Institutions vary as to whether they will utilize reliance agreements. Many institutions will decide if they will allow a reliance agreement based on the research protocol being reviewed. Some institutions have standing arrangements to utilize other IRBs for specific types of research. From a regulatory perspective, federal regulations allow for reliance agreements to be used for multi-site research.

Does the University of Vermont utilize reliance agreements?

UVM IRB will negotiate reliance agreements on a protocol-by-protocol basis. The UVM IRB has a standing arrangement with the National Cancer Institute Central IRB to rely on their review for adult and pediatric oncology trials. At this time, we will not engage in reliance agreements with international IRBs.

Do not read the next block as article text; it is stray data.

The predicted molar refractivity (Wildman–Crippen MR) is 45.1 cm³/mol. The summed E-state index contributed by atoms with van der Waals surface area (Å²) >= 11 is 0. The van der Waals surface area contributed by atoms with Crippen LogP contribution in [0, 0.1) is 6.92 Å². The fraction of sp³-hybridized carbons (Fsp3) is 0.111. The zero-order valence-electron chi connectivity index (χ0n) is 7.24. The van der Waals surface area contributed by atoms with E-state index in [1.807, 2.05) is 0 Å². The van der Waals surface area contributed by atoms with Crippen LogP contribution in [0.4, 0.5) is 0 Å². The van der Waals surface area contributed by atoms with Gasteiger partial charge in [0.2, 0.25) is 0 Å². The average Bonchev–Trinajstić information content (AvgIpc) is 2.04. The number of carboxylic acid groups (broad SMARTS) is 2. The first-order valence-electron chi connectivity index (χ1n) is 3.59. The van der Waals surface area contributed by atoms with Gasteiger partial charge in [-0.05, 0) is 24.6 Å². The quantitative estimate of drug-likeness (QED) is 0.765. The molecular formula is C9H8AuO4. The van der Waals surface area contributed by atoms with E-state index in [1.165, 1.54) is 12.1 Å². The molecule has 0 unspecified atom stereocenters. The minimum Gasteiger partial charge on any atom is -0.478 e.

What is the SMART IRB?

The SMART IRB, Streamlined, Multisite, Accelerated Resources for Trials IRB Reliance platform, is an initiative developed under an award from the National Center for Advancing Translational Sciences (“NCATS”) of the National Institutes of Health (“NIH”) to support single Institutional Review Board (“IRB”) review in facilitation of multi-site human subjects research.

The SMART IRB is not a single IRB that institutions can use. It is a clearinghouse for institutional reliance agreements. Institutions who participate have already been vetted with master agreements in place to enable institutions to more readily participate in collaborative multi-site research under a single IRB.

Is UVM a participant in the SMART IRB?